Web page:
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November 29, 2018

The Natural

Keep reality TV "as live as possible," says a director who's seen it all.

Neil Turitz
  • Ken Fuchs on the set of Family Feud

    Courtesy of Ken Fuchs

Pop-culture historians studying reality TV need look no further than the career of director Ken Fuchs.

He's spent the 21st century helming live studio game shows like Family Feud, location-based unscripted soap operas like The Bachelor and that near-perfect hybrid of the two, Shark Tank.

"The jobs are very different," Fuchs observes, "but whether there's a host or an audience, you're storytelling. That doesn't change. Whether you're doing a live cut from a studio audience or on some tropical island for The Bachelor, you're after the same thing."

After starting his directing career on Greg Kinnear's late-night talk show, Later, in the mid-1990s, Fuchs worked on a series of other projects, including Roseanne Barr's short-lived daytime talk show, The Roseanne Show.

As the century turned, and Survivor took off and essentially started the reality TV boom, Fuchs hooked up with FremantleMedia, which hired him to direct its Family Feud relaunch. Another connection brought him into contact with Mike Fleiss, who had just created The Bachelor. In 2003, early in the show's third season, Fuchs became one of its primary directors.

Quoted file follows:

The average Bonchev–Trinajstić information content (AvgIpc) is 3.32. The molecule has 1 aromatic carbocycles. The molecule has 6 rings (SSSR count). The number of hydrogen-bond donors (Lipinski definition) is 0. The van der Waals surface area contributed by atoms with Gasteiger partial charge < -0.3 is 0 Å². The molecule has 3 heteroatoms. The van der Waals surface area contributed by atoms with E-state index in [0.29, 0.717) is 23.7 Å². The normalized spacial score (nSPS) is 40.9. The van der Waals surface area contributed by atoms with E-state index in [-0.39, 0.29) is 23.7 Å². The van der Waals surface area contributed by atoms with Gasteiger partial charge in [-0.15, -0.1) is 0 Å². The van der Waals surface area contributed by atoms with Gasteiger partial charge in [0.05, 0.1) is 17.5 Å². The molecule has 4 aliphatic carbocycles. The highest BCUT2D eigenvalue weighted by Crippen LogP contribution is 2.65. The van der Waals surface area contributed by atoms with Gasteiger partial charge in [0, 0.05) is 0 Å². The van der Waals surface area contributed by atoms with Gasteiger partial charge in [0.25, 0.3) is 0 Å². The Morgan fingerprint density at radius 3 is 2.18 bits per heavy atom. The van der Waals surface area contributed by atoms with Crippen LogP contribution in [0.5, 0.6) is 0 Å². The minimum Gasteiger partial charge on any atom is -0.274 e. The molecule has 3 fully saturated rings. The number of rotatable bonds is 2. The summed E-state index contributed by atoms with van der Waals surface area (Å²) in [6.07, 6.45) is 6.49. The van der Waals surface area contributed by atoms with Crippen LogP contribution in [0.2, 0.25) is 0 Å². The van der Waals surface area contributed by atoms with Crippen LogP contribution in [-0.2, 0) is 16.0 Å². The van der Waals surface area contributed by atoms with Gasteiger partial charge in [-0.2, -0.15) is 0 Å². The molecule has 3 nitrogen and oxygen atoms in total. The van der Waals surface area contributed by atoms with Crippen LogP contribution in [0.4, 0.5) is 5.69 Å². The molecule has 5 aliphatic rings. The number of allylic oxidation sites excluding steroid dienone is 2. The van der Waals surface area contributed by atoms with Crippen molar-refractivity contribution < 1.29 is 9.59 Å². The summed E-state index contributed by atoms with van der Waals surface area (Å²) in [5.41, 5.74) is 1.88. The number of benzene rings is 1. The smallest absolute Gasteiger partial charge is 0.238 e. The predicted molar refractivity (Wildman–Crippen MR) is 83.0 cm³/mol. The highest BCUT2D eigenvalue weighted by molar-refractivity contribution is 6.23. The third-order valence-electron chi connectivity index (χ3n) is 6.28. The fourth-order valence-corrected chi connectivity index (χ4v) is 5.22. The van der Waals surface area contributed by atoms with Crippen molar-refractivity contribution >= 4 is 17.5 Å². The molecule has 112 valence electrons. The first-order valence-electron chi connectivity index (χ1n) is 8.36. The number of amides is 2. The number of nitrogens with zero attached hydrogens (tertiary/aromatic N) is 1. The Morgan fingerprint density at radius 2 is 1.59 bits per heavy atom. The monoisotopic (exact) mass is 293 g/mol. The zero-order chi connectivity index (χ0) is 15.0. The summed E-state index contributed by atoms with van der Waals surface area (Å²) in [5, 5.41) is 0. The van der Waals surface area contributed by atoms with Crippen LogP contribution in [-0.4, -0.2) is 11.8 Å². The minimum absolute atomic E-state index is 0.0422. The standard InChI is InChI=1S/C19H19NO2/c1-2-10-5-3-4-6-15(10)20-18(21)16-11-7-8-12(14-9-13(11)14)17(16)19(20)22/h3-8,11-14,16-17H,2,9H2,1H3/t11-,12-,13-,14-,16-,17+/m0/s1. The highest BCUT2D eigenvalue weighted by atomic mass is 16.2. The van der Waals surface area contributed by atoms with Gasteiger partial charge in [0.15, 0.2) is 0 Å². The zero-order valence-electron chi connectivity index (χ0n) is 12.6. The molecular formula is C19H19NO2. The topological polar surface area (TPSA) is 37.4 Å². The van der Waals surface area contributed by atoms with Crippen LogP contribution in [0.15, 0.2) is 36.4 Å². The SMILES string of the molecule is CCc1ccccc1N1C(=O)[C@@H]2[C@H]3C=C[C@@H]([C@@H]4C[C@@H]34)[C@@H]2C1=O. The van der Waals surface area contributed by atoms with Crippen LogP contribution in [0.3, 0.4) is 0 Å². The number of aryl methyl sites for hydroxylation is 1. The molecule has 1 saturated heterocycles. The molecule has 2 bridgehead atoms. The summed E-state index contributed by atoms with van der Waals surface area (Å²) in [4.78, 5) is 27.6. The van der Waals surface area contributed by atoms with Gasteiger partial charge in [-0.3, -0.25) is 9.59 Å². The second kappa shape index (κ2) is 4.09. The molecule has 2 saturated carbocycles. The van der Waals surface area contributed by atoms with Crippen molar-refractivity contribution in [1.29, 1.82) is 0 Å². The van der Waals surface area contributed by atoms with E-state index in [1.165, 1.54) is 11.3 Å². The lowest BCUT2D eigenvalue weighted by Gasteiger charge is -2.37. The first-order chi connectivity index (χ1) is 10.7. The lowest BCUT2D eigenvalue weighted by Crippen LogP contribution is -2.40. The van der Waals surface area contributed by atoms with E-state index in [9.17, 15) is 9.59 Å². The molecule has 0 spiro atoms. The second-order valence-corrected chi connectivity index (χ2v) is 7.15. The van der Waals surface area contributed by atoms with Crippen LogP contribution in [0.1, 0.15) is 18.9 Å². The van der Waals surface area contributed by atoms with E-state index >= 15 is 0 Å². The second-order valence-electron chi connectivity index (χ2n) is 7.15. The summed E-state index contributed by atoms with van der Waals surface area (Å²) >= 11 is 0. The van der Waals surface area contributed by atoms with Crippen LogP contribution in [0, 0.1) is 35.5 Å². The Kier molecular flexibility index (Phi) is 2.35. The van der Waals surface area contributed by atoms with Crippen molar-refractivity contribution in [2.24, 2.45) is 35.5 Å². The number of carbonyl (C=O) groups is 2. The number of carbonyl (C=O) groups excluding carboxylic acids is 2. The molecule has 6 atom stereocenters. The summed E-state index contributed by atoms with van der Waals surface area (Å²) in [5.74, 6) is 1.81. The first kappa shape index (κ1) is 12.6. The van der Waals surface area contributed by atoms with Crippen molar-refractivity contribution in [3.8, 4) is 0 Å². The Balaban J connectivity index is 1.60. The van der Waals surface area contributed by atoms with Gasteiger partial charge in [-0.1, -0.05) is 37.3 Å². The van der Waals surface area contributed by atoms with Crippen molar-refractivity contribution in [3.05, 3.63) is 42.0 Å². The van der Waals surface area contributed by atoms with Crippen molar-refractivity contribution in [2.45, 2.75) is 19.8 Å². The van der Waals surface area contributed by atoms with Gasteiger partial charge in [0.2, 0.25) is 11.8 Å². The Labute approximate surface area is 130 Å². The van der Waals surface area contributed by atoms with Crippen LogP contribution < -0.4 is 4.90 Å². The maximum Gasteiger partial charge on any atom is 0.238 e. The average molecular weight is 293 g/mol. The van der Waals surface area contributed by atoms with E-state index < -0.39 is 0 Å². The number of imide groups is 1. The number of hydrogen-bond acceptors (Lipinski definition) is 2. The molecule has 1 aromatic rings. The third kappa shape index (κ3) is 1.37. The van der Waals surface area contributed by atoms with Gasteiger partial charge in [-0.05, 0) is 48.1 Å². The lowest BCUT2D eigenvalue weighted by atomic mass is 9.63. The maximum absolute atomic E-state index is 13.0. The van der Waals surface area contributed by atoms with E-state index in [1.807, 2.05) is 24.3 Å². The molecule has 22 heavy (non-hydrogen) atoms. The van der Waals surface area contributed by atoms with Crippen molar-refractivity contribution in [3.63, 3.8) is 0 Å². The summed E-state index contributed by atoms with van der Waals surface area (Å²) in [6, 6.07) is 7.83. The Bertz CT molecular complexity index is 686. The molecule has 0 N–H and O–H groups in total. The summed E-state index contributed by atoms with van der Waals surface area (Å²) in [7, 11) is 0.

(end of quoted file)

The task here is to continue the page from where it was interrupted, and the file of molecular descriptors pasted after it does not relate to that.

"I met Mike and we hit it off fabulously, and that started this new journey," Fuchs says. "I had to figure it out as I went. Real people, not actors or hosts, not scripted, no monitor or cue cards — it was a different animal. I found it challenging and fun to go between these two types of shows."

He also applied lessons from the live shows to the new reality paradigm.  It occurred to him that what set a good reality show apart was authenticity. 

The best way to make something more authentic was to make it, he says, "as  live as possible." That meant fewer cameras, less equipment and crew, no repeating of lines or moments, and just allowing things to happen naturally.  It's hard to argue with the results. He's brought that approach to more than 75 episodes of ABC's Shark Tank and earned two Emmy nominations along the way.

"It's such a fun show to do," he says. "It's the combination of an extreme reality show like The Bachelor with a more live show like Family Feud. The thing about Shark Tank, though," he adds with a laugh, is that "when you leave work, you actually feel smarter than you did when you went in that morning. Not many jobs you can say that about." 

This article originally appeared in emmy magazine, Issue No. 11, 2018

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